Vietnam's love of gambling sends lottery sales skyrocketing

Vietnam is loosening its traditionally straight-laced attitude toward gambling having realized that the industry could stuff the nation's coffers.

Vietnamese people spent about US$13 billion on lottery tickets from 2011 through 2015, helping the industry’s revenue to grow on average by 12% annually, according to a government agency.

The combined revenue from lottery companies in 21 southern provinces hit US$3 billion last year, a three-times surge from 2007, Bloomberg cited Vietnam’s Ministry of Finance as saying.

The new computerized lottery company Vietlott that began operating last summer has become the main rival to local state-run lotteries.

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A crowded Vietlott lottery shop in Ba Dinh District, Hanoi. Photo by VnExpress/Giang Huy

Vietlott, a joint venture with Malaysian conglomerate Berjaya, reported revenue of more than US$70 million last year. Its American-style game, called Mega 6/45, is the company’s first foray into the market and can be found in major cities of the country.

Each ticket costs VND10,000 (44 US cents) and players pick six different numbers from 1 to 45. To win the jackpot you have to match all six winning numbers from the prize draw. The jackpot grows by a minimum of VND12 billion per draw, and the prize will keep growing until there is a winner.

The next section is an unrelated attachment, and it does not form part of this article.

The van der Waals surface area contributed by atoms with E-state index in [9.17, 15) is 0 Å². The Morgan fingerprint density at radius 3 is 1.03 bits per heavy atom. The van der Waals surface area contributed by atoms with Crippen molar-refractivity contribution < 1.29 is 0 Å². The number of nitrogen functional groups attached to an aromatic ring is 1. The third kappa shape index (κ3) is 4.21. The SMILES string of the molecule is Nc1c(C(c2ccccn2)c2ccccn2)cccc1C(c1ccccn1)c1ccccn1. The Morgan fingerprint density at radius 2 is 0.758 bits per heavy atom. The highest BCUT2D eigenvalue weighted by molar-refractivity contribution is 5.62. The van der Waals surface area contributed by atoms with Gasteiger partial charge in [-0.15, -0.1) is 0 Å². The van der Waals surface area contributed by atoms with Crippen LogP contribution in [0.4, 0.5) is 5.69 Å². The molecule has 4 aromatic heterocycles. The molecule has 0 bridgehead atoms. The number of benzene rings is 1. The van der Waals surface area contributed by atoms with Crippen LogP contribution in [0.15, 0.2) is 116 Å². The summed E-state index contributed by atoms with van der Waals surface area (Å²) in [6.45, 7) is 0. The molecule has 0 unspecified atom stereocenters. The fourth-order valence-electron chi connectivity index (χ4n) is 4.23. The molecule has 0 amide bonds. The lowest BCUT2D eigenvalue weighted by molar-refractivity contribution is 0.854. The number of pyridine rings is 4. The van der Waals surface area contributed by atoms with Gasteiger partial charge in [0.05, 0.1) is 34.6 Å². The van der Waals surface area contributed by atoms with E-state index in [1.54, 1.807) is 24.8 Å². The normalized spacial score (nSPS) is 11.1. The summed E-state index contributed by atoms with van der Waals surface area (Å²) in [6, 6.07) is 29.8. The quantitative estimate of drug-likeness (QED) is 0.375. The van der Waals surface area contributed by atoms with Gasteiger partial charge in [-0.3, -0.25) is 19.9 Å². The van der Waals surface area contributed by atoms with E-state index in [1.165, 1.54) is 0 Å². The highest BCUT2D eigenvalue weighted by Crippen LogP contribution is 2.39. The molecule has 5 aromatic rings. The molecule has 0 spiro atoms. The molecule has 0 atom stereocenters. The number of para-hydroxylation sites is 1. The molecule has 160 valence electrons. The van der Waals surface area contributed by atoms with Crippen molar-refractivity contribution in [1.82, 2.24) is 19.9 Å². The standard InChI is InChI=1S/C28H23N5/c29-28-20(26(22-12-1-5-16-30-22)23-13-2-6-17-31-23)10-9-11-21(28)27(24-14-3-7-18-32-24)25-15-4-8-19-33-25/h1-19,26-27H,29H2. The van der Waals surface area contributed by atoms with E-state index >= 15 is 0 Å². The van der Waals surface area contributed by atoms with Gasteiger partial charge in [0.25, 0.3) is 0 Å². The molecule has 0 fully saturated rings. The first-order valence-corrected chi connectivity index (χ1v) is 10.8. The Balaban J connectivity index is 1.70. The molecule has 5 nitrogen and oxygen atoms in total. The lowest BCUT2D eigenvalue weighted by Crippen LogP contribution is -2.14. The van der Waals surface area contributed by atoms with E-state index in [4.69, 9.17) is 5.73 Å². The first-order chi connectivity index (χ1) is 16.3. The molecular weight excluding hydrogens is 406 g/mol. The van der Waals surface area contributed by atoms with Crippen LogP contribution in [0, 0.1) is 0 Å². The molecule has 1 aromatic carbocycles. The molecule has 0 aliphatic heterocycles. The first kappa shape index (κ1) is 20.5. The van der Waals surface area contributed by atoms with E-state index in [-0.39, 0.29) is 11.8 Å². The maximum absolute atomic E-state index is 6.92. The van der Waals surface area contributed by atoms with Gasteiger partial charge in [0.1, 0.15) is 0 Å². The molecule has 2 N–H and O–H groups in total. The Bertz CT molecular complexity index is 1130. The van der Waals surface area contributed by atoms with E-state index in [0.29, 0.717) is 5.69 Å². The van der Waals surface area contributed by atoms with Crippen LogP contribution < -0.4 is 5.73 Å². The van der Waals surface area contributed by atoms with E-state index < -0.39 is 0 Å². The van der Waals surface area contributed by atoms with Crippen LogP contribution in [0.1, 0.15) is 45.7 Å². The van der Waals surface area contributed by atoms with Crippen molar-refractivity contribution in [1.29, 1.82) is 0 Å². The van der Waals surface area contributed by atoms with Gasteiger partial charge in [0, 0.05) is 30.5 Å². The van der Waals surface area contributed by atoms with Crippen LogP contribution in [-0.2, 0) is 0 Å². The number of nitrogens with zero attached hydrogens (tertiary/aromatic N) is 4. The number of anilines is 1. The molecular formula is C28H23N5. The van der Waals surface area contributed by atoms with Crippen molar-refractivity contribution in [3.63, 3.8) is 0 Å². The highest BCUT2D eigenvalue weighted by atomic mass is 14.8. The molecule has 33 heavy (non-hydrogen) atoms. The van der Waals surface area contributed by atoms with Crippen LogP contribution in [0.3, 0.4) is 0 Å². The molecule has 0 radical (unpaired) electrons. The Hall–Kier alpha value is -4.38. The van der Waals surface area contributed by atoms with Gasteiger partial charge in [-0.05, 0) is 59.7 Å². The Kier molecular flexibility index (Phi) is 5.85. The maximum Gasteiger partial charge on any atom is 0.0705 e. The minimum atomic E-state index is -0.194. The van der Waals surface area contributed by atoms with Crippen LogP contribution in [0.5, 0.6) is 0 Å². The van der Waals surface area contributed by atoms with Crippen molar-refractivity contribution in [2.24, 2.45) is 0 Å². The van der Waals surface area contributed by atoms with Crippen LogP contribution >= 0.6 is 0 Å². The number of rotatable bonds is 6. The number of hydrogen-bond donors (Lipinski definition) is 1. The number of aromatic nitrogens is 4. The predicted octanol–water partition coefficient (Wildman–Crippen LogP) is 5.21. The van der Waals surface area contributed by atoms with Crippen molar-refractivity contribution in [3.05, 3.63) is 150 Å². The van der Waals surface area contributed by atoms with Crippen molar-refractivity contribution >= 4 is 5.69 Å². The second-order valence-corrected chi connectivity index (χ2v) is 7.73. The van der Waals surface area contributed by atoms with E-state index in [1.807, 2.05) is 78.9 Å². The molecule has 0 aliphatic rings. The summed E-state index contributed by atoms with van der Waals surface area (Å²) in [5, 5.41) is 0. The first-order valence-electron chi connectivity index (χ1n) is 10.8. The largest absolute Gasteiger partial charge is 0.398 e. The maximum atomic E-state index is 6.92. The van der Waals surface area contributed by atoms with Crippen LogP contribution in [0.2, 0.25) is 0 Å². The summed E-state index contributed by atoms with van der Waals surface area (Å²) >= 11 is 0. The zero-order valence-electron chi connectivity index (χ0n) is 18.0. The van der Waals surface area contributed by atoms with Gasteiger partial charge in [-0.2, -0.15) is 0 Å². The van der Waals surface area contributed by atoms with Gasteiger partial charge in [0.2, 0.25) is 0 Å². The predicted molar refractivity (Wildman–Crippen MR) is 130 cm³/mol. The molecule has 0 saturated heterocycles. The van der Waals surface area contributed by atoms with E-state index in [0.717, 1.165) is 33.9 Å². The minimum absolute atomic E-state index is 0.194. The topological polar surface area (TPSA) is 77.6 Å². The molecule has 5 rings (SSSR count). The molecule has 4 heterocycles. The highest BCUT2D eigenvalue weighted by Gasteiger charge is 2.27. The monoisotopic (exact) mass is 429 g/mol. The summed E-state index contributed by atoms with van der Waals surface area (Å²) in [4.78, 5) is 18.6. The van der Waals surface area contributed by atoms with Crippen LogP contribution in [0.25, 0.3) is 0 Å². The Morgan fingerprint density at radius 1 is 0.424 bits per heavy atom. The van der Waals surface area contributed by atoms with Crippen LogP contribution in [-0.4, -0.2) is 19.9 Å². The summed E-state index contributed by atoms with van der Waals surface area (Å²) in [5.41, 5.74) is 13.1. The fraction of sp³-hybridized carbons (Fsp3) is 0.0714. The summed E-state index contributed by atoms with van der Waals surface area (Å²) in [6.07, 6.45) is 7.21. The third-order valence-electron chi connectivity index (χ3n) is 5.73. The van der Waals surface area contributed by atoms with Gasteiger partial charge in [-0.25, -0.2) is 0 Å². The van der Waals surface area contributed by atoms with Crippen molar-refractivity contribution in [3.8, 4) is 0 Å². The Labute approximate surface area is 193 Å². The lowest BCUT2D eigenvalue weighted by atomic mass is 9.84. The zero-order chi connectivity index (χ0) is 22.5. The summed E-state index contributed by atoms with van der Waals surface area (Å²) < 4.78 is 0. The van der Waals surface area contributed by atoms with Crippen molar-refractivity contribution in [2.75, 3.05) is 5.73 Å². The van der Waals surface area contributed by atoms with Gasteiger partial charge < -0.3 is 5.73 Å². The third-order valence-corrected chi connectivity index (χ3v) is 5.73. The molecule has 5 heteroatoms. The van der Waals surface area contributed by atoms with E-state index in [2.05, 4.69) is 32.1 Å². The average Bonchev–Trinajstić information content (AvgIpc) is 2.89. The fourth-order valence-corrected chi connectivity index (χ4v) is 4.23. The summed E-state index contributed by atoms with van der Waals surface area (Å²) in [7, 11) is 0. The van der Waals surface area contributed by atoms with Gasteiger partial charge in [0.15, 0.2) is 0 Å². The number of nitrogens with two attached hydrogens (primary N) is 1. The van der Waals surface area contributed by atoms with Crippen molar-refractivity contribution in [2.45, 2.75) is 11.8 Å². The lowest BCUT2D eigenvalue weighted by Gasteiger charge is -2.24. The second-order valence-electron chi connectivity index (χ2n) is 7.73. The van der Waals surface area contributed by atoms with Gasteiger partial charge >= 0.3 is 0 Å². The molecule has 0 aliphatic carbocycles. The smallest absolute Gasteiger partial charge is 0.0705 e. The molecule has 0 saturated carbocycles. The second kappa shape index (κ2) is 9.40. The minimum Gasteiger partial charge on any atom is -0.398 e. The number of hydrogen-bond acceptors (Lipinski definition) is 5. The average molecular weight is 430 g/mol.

The country's gaming industry is expected to grow further with the government set to relax its longstanding ban on casino gambling and allow locals to roll the dice at home, rather than traveling overseas for the buzz.

Additional foreign investment of US$3 billion into Vietnam's casino businesses could increase gross domestic product by 0.58% in the first year, local media cited the Institute for Regional Sustainable Development in Hanoi as saying.

By some estimates, the policy change could add up to US$800 million in tax revenue to the state budget each year.

State-run lotteries were for years the only form of gambling allowed in Vietnam.

Since Vietnamese gamblers have no access to local casinos, they often cross the border into neighboring Cambodia where there are many gaming centers, mostly exclusive to Vietnamese players.

The three-year trial to remove the ban on locals in casinos is expected to make Vietnam a bright spot on the global gaming market as nearly 60% of its population is under 35, according to market research firm Nielson. The firm also expects the country's middle class to more than double in size between 2014 and 2020, from 12 million to 33 million.

“It is true that Vietnamese people like the thrill and risk [of gambling],” Chinh Le, a VnExpress reader, said in a comment.


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